Unfortunately, anytime one of the options is stopped, the other must be the available, and some of us don’t pray that the street option would be the available because to think people would keep taking these flaks and slavery after 51 unproductive years of this retardation is a lie. If an experiment of 51 years never gave any hope, it can’t turn a new leaf tomorrow with worsening governments over time.
I had written some weeks ago urging that we should take restructuring beyond street talk and grandstanding and the only way to do that is to align forces among the three South Nigeria geo-political zones, get the friendship of the North Central and make a push for the target.
Most of these people are not the beneficiaries but the victims and they should get a message clear that none of them would die of hunger when sharing of oil money from Abuja ceases. Only that would ginger people to work and think productively.
Let their minds be etched with the awareness that so many countries and societies started with nothing and have touched the sky several times with determination and nobody should imbibe this slavish mindset of preserving Nigeria as it is with free money that has never been enough to pick our bills and liberate us from penury.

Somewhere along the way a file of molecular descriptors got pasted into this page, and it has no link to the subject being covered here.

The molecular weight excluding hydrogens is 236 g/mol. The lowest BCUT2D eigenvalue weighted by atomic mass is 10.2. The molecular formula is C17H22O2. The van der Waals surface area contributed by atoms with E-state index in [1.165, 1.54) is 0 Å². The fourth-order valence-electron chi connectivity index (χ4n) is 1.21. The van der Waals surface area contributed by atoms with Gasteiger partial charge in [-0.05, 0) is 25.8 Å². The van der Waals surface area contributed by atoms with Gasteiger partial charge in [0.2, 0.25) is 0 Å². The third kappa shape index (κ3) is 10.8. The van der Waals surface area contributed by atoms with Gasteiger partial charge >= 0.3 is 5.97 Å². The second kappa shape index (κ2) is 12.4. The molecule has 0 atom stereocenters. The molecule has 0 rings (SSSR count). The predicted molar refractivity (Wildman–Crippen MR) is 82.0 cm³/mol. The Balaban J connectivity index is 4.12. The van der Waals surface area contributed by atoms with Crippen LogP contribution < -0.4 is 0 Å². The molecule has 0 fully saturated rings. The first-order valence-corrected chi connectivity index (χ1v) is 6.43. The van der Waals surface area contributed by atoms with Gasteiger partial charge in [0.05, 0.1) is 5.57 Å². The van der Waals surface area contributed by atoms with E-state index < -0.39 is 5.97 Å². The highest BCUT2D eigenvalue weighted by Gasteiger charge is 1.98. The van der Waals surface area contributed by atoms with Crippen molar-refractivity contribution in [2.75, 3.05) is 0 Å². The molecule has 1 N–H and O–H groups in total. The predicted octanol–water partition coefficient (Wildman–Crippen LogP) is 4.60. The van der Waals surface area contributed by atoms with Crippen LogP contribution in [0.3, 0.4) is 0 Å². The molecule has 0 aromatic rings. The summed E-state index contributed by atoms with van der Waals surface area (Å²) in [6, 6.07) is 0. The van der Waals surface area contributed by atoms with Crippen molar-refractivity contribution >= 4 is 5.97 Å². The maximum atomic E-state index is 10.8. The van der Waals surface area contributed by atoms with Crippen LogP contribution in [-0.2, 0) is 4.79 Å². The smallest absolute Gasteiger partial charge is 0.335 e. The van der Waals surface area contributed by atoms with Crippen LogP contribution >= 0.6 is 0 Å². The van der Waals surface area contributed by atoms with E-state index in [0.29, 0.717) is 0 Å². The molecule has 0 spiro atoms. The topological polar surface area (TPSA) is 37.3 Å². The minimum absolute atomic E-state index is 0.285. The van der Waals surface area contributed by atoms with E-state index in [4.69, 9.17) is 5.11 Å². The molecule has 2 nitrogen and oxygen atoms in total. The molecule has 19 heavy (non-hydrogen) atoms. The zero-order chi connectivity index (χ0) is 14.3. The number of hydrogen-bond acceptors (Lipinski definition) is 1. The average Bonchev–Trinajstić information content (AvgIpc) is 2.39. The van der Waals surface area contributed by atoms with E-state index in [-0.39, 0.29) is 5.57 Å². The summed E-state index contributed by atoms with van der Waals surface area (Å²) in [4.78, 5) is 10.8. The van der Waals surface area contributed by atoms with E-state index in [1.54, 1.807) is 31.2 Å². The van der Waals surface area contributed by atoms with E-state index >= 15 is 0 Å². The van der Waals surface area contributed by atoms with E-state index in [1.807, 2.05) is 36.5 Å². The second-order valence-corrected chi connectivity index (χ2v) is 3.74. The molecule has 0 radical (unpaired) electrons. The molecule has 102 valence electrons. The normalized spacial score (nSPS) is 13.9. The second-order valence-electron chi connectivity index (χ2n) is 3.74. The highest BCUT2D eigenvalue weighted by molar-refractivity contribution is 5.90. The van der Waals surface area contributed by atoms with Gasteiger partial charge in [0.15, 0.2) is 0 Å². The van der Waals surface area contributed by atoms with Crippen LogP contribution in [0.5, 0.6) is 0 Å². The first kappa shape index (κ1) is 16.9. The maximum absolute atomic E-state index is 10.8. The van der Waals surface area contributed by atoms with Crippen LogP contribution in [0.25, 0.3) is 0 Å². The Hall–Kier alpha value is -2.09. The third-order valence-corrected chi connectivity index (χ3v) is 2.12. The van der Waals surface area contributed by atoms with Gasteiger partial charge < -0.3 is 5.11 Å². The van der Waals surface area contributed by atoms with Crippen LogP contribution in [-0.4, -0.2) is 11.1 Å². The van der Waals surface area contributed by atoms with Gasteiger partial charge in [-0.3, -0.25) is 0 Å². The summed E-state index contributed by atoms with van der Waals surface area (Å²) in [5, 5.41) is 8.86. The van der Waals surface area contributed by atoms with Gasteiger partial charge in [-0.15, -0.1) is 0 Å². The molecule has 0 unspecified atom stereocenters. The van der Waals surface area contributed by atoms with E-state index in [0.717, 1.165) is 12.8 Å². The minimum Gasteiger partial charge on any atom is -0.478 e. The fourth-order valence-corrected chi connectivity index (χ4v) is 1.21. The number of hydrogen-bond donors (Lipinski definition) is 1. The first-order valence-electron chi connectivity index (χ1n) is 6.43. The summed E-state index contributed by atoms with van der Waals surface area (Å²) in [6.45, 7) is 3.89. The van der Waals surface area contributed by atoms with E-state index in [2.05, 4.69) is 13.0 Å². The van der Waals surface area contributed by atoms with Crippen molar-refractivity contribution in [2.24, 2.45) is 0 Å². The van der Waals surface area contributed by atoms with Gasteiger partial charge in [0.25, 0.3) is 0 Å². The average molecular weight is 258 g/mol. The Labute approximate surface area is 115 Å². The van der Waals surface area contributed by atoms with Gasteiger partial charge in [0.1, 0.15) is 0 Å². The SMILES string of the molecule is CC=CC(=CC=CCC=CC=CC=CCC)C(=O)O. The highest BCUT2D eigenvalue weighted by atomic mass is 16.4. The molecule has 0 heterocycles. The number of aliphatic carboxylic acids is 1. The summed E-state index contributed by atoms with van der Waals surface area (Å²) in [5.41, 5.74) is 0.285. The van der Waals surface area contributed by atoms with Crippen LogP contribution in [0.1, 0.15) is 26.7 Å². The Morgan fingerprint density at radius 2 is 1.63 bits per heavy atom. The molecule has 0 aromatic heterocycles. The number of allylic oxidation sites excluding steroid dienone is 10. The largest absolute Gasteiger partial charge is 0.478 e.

The reason Nigeria doesn’t make progress is profligacy driven by free earning. I argue and will always do that there is no child that matures if his parents would forever pick his bills and tell her not to worry to do anything for herself. The child her parents sent to school or refused to send to school because there is enough money to take care of her, married for, pays her children’s school fees, house rent and all never gets weaned. That is what we have been operating which some have been deluded to think is some benefit. If we know the extent of potential in Nigeria that is wasting, including human resource we haven’t developed adequately, then all of us would seek a way out.
The incident of Wednesday and Thursday sends all of us back to the strategy room to seek a way round this quagmire called Nigeria.
It is time for the media to raise enough sensitization of Nigerians, engender more unified efforts of the political leaders of those that seek a new structure, engage the pressure groups and talk to the youths to all work towards clinching this goal. It should not be allowed to elude us or we would lament the loss forever.